Restaurant August for the "Chef's Tasting Menu:" http://www.rest-august.com/ Chef John Besh is gaining international fame and shows why with his tasting menu at Restaurant August. Not old-school NOLA cuisine, it is highly innovative and he uses almost 100% local ingredients. This is Nouveaux-NOLA at its best (or maybe at its "Besh?") Gentlemen will be mostly in suits and ladies dressed for the theater. I do not think that jackets are "required," but would be highly recommended, as with Galatoire's. Quieter than downstairs at Galatoire's.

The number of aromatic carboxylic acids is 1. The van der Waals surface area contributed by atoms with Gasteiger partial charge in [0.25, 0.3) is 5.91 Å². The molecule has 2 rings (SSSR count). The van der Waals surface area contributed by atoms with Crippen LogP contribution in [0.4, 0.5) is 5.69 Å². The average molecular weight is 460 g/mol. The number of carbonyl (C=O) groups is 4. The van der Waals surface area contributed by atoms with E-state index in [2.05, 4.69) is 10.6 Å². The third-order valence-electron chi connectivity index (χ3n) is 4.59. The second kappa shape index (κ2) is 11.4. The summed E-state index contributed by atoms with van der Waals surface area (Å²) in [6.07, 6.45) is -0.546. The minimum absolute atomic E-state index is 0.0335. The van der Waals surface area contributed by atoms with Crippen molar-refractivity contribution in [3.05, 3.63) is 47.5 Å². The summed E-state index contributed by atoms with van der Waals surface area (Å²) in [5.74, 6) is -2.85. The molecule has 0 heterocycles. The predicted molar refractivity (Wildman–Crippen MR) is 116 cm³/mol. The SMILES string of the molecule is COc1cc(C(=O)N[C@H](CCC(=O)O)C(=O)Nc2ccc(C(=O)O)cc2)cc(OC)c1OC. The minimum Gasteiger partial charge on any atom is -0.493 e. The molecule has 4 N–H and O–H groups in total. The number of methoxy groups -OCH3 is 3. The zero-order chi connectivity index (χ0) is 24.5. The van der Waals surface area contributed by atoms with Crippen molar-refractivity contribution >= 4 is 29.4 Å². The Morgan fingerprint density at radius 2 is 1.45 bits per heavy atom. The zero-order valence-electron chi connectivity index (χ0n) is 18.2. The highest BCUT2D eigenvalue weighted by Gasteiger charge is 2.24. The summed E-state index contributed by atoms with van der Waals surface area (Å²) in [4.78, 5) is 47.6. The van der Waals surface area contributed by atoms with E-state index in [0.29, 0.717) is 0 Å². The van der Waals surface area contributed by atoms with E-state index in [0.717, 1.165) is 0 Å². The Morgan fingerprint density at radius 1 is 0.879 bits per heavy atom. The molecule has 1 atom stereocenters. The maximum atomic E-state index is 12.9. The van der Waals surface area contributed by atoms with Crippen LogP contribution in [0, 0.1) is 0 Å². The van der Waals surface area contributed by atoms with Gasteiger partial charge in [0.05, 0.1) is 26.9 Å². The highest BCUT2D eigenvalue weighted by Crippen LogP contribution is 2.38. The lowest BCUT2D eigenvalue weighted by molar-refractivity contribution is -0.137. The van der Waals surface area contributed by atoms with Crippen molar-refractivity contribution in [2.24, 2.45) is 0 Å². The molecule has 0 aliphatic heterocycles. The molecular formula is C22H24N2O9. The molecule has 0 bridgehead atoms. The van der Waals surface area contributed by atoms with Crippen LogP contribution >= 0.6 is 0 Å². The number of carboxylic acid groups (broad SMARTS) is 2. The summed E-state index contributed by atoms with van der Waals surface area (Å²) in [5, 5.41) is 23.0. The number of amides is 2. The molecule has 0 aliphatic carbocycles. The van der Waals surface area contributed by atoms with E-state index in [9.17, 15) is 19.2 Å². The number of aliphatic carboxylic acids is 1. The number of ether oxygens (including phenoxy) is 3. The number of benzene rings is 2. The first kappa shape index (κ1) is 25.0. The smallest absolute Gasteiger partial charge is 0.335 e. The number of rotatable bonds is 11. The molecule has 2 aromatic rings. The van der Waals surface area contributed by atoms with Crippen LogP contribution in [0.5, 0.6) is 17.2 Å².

Cochon for a laid-back lunch, or dinner: http://www.cochonrestaurant.com/ Not real NOLA fare, but expressive of the environs, just up the River. Think Cajun here. Far more casual than most of my recs., Cochon just has good food. The tables and chairs look like something from a picnic at your Aunt's house up on the Bayou. I found the chairs to be somewhat uncomfortable, but the food made me forget my discomfort. Neat, eclectic little wine list too. Can get a bit more noisy, but that is more in keeping with the general atmosphere of the place - more casual.